- April 3, 2005 at 7:38 pm
I have been doing extensive testing wtih Hitachi SATA drives, and the
new Sonnet Tempo X eSATA8 SATA host controller card. I do not wish to
discuss the manufacturers of the array yet, as I do not have confidence
in the reliability yet, but I finally got the 8 bay array working, and the
results are staggering (using the AJA Kona 2 System Test). 400Mb/sec no problems.
Nothing fails, even at the longest tests. I will post further results and manufacturers
names once I get this system into a “guinea pig” facility this week, who will do
real 1080 and 720 HD jobs with uncompressed video. The reality that you can do
ucompressed HD with 2 Terabytes of storage (and more available) for under $3000
is inconceivable to me. At this moment too good to be true – if things go well
with REAL LIFE jobs, that are unsupervised, I will post my results.
- April 3, 2005 at 9:46 pm
Thanks, Bob, for the report.
I’m just a couple of days behind you. Have a 4-drive SATA raid running now from the eSata card and am just building another 4-drive box. Get two more drives on Monday and then will fire everything up.
I’ll be doing some tests capturing from Z1 component to SDI and then into Kona 2. Will try DVCPRO HD codec and then 8-bit uncompressed.
Keep me in the loop.
- April 3, 2005 at 10:27 pm
I guess my main question is how the drives perform as they get full. Do you plan to test this?
- April 4, 2005 at 1:15 am
This is certainly a big question for me. The REAL answer is that they are being put into a beta site tomorrow, and we will see what happens when they start to get full. It’s one thing to run AJA System Test on an empty drive array, it’s another thing to have hours of 1080i HD uncompressed footage on the array, and see what really happens.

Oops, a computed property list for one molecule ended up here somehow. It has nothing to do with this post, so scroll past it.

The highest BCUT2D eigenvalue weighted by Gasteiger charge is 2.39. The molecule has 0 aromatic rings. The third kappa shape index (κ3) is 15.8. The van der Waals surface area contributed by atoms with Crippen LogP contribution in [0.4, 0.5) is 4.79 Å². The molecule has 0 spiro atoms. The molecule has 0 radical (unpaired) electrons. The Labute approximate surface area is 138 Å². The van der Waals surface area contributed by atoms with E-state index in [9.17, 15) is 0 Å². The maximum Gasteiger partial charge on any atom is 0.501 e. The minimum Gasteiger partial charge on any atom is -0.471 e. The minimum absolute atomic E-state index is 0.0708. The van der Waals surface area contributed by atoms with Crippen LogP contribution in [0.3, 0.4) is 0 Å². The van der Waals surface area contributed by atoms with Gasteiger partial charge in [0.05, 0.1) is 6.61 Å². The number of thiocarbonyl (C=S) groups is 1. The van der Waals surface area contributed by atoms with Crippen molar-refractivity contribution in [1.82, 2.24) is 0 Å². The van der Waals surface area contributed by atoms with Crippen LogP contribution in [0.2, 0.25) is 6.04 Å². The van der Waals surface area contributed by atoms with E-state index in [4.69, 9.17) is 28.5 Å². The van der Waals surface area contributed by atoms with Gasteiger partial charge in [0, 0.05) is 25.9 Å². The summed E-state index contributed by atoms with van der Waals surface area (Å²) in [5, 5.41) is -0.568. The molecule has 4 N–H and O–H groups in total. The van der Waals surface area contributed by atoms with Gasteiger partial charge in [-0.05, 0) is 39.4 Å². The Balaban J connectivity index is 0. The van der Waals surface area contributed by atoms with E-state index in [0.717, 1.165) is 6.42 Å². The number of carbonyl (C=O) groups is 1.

I will keep you up to date. If it actually works, I will give you all the details. I don’t want to make a complete fool of myself yet (unless I already have !).
- April 4, 2005 at 3:37 am
Exactly… Sonnet, for example, sent me benchmarks that they had done based upon Disktester and an empty drive. The Kona test simulates actual frame sizes and rates and the real world test occurs when drives are full, as you point out. My guess is that this homebrew JBOD will not hold up under those conditions. I am prepared to be plesantly surprised, however. Please do keep us posted, Bob and, if you have anything to add and would allow me to do so, I’ll quote you in my article.
- April 4, 2005 at 9:33 am
Impressive numbers on the speed to be sure, but storage is one place where I don’t trust anything but a “name array.” JBOD’s are nice because they’re cheap, but when they go down, it’s your own problem to fix the issue. I’ve been running Medea arrays for about 8 years now (since my Media 100 days) and in all that time I have never missed a deadline due to a harddrive failure. In fact, twice I’ve had arrays have individual drives go bad, but still be able to finish the project. Any time I’ve ever had an array issue, Medea can either walk me through the problem on the phone or a new array is on it’s way. Also, their Zone Striping technology helps keep the maximum speed almost until the point at which the array is full.